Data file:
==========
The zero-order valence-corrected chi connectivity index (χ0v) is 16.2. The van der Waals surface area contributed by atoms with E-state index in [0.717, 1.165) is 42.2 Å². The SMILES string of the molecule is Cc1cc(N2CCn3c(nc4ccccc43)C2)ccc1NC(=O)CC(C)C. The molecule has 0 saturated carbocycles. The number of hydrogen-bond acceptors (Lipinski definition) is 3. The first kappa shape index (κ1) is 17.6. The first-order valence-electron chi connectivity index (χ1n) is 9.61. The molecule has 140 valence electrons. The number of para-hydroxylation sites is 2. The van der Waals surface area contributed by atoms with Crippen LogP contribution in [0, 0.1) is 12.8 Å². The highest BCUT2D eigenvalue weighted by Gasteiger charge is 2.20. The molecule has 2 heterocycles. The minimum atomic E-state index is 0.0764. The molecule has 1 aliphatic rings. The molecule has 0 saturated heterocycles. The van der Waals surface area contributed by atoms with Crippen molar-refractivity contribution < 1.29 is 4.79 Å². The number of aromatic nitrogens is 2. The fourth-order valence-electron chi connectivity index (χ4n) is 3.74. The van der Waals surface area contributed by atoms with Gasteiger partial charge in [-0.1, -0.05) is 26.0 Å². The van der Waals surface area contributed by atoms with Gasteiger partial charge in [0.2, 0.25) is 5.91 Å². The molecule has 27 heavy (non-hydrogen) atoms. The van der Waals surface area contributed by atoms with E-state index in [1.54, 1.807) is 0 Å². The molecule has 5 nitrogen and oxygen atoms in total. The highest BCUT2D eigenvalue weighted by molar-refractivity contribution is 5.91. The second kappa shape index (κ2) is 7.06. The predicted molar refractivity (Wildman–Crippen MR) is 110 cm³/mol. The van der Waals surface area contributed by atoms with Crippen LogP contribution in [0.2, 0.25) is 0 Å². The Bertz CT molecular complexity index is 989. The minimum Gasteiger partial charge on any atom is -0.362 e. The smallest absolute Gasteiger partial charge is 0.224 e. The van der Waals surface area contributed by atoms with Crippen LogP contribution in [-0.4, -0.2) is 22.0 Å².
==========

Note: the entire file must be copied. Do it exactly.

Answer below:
The zero-order valence-corrected chi connectivity index (χ0v) is 16.2. The van der Waals surface area contributed by atoms with E-state index in [0.717, 1.165) is 42.2 Å². The SMILES string of the molecule is Cc1cc(N2CCn3c(nc4ccccc43)C2)ccc1NC(=O)CC(C)C. The molecule has 0 saturated carbocycles. The number of hydrogen-bond acceptors (Lipinski definition) is 3. The first kappa shape index (κ1) is 17.6. The first-order valence-electron chi connectivity index (χ1n) is 9.61. The molecule has 140 valence electrons. The number of para-hydroxylation sites is 2. The van der Waals surface area contributed by atoms with Crippen LogP contribution in [0, 0.1) is 12.8 Å². The highest BCUT2D eigenvalue weighted by Gasteiger charge is 2.20. The molecule has 2 heterocycles. The minimum atomic E-state index is 0.0764. The molecule has 1 aliphatic rings. The molecule has 0 saturated heterocycles. The van der Waals surface area contributed by atoms with Crippen molar-refractivity contribution < 1.29 is 4.79 Å². The number of aromatic nitrogens is 2. The fourth-order valence-electron chi connectivity index (χ4n) is 3.74. The van der Waals surface area contributed by atoms with Gasteiger partial charge in [-0.1, -0.05) is 26.0 Å². The van der Waals surface area contributed by atoms with Gasteiger partial charge in [0.2, 0.25) is 5.91 Å². The molecule has 27 heavy (non-hydrogen) atoms. The van der Waals surface area contributed by atoms with E-state index in [1.54, 1.807) is 0 Å². The molecule has 5 nitrogen and oxygen atoms in total. The highest BCUT2D eigenvalue weighted by molar-refractivity contribution is 5.91. The second kappa shape index (κ2) is 7.06. The predicted molar refractivity (Wildman–Crippen MR) is 110 cm³/mol. The van der Waals surface area contributed by atoms with Crippen LogP contribution in [0.2, 0.25) is 0 Å². The Bertz CT molecular complexity index is 989. The minimum Gasteiger partial charge on any atom is -0.362 e. The smallest absolute Gasteiger partial charge is 0.224 e. The van der Waals surface area contributed by atoms with Crippen LogP contribution in [-0.4, -0.2) is 22.0 Å².